Value investing

Best exemplified by the Oracle of Omaha himself, Warren Buffett, value investing is an investing strategy that, you guessed it, tries to find value in the stock market.

What is value investing?

Value investing is a type of investing strategy that involves picking stocks or securities that are currently trading below their true or “intrinsic value”. It is based on the idea that markets are not necessarily completely rational and that there are companies and stocks out there that are currently undervalued in relation to their fundamentals and therefore trading for less than their book value.

It’s a popular strategy for many large investment funds, including Warren Buffett’s Berkshire Hathaway, and uses a long-term, qualitative approach to investing. It’s often considered a contrarian strategy as it involves finding companies that have been ignored by the market and avoiding stocks that are currently overhyped or dominating headlines.

Value investing is perhaps best summarised by Buffett himself, who says, “It’s better to buy a great company at a fair price than a fair company at a great price.”

How does value investing work?

In simple terms, value investing means finding companies on the stock market whose current share price is undervalued compared to the company’s actual value. An everyday analogy would be buying an item, such as a fridge, on sale. The “fundamentals” of the fridge don’t change during a sale period; you’ll simply be paying less for the exact same thing.

The same idea can be applied to stocks. Stock prices change all the time, even if the underlying fundamentals of the company have not, and value investing is the strategy of identifying and buying stocks that are “cheap” in anticipation of them rising once the rest of the market catches on.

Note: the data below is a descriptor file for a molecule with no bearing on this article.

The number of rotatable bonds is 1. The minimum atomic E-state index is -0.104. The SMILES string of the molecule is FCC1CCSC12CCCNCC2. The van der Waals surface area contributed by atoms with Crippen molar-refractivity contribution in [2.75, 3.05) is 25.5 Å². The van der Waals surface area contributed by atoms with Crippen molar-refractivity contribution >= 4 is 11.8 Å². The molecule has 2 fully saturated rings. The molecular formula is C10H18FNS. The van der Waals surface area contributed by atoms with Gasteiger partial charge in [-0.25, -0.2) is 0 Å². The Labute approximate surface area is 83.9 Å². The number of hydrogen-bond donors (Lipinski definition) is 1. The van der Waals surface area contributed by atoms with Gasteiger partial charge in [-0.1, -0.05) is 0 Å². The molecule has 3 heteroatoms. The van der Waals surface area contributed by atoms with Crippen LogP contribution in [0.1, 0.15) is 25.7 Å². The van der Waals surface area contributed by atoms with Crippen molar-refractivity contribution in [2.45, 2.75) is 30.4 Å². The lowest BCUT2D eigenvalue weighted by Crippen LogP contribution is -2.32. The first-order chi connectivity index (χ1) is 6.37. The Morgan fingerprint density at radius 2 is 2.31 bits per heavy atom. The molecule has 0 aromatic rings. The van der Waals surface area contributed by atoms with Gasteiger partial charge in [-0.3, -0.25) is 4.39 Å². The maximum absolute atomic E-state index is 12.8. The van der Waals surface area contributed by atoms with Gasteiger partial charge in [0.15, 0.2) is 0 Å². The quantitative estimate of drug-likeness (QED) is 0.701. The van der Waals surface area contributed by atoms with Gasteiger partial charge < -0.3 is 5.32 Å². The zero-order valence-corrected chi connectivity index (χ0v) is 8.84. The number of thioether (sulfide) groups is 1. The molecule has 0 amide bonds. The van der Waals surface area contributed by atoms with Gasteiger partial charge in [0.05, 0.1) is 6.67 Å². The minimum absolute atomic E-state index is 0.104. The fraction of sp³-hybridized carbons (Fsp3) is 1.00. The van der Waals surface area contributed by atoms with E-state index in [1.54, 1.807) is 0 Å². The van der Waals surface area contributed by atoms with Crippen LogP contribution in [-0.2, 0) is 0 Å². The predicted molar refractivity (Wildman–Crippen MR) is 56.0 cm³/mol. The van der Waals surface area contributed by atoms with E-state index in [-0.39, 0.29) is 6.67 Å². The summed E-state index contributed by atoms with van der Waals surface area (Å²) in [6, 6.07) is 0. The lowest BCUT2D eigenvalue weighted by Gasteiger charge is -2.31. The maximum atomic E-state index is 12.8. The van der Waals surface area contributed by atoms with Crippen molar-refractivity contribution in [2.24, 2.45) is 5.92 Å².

Value investing vs growth investing

The opposite of value investing is generally referred to as growth investing. This is a strategy that involves investing in companies that are expected to grow more quickly, regardless of how the company’s fundamentals measure up to its share price.

An example would be investing in a new tech startup that may still be operating at a loss but is poised to secure a large market share or dominate an emerging market.

During prolonged bull markets (and especially stock market bubbles), value investing has historically offered lower returns than growth investing as investors are generally more interested in chasing growth stocks. However, value investing has often outperformed the market following stock market crashes or in the period following a stock bubble bursting.

Why would a stock be undervalued?

There are a number of reasons a particular stock might be undervalued, including the following:

  • Stock market crashes. Whenever there’s a wider stock market crash, like what happened in March 2020, the share price of most companies drops. This is generally a result of investors getting scared or losing faith in the market as a whole and does not necessarily reflect how a company is performing in real life. As a result, companies with strong fundamentals may see their share price drop along with the rest of the market and lead to them being undervalued.
  • General market behaviour. If the price of a certain share declines, some investors may panic and see that as a reason to sell, leading to the price dropping further. This is called a selloff and can lead to situations where a company’s share price plummets without real justification. Such stocks can often end up undervalued and may rebound once the market calms down.
  • Untrendy companies or industries. The stock market features companies from a huge range of industries, and it’s no surprise that some are more popular with investors than others. Industries such as tech and green energy often dominate headlines, and this can lead to investors ignoring undervalued companies with strong fundamentals in “boring” industries in favour of chasing the next big tech stock.

How do I determine if a stock is undervalued?